Evaluating the ease of using Scorpion Design’s platform
Given that Scorpion is a comprehensive developer, and not a do-it-yourself platform, I would evaluate ease of use by looking at how painless is the process of being able to call Scorpion and get a site up within a reasonable amount of time. Without the feedback of Scorpion, which I requested, it’s not really possible to evaluate them in this regard.
Evaluating how well Scorpion Web Design is suited to a changing web environment
The web is changing rapidly. Since 2007 it has become increasingly important to make sure one’s site renders well on a variety of devices, such a smart phones. Over the next few years there will be a wider range of devices on which the web will be viewed. These will include wearables such Google Glass (which is awesome by the way), smart televisions, and other form factors. We monitor the web traffic of our clients very closely; right now roughly 40 percent of traffic to our clients’ sites is coming from devices other than traditional personal computers. The ability of a company to adapt its websites to the “modern web” is important.
Scorpion didn’t do well in this area. While all of the websites I looked did render well on a mobile device, they did so by using an “m.” version of the domain. In other words, if you go to “www.mydomain.com” you are automatically redirected to an “m.mydomain.com” version of the site. This is an outdated way of handling mobile and actually leads to potential problems, such as splitting page rank if Google thinks you have two different versions of the same website[i]. The fact that Scorpion is not handling Mobile through what we see as an outdated technique raises concerns, in my opinion, as to how well the company will handle future changes to the web.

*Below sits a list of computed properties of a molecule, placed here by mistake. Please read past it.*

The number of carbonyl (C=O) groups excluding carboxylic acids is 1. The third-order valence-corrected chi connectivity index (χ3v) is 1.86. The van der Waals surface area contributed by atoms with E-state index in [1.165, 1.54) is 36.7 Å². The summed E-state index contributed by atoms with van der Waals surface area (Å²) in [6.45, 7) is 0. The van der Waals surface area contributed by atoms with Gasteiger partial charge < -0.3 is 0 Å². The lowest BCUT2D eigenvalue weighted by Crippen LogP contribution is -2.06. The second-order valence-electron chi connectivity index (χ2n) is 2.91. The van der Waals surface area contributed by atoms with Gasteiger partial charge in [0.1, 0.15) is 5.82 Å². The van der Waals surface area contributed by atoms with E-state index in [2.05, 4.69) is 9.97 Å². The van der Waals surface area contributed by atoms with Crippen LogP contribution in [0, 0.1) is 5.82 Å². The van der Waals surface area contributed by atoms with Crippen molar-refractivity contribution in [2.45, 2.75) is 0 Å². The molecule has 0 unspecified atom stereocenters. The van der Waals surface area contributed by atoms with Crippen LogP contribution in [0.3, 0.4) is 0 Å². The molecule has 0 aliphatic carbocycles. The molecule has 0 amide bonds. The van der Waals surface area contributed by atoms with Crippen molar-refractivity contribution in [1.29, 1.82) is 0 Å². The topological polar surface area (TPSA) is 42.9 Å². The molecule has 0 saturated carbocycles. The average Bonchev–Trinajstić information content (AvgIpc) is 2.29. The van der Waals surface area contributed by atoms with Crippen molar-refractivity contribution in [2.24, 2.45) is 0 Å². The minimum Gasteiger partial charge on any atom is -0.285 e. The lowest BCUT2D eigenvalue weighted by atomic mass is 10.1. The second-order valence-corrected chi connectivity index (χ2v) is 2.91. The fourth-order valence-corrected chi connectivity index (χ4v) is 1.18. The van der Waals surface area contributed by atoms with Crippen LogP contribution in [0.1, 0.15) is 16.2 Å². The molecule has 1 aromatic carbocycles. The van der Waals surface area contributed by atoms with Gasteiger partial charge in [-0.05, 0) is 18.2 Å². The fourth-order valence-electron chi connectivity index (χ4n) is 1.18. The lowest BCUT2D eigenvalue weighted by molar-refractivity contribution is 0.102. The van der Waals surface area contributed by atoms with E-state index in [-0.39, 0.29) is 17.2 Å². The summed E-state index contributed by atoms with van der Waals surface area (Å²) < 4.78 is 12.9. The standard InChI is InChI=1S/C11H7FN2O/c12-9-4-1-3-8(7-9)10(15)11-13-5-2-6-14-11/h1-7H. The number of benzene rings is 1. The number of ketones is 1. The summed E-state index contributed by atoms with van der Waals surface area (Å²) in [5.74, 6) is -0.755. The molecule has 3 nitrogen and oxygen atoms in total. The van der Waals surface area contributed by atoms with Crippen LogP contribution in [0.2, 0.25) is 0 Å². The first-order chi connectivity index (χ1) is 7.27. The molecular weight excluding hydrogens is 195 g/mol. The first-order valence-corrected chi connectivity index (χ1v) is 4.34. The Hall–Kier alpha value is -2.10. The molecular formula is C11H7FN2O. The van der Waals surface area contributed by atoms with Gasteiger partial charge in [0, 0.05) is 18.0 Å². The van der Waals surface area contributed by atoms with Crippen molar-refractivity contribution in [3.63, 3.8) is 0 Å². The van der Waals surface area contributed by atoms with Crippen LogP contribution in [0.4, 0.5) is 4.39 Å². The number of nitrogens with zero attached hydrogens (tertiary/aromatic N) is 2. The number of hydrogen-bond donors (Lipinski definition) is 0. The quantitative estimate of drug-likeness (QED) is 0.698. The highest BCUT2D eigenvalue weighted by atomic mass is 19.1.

My conclusions as to whether attorneys should utilize Scorpion Web Design for their web presence
I simply can’t recommend Scorpion to attorneys. Without an explanation of why their price structure varies by geography, I can’t endorse them on the price front. Combine this with the fact that the sites I reviewed didn’t do well in search and had search related issues which fall squarely on the developer, and it becomes hard to say that this is a good marketing option. With the web changing quickly, it is important that a company change with it and Scorpion’s outdated approach to mobile was somewhat alarming. I believe attorneys can find a much better option.
[i] Matt Cutts – Head of Google’s Web Spam Team – Is there an SEO disadvantage of using responsive designs instead of separate mobile URL’s?, Found at: http://www.youtube.com/watch?v=D03wRb4s7MU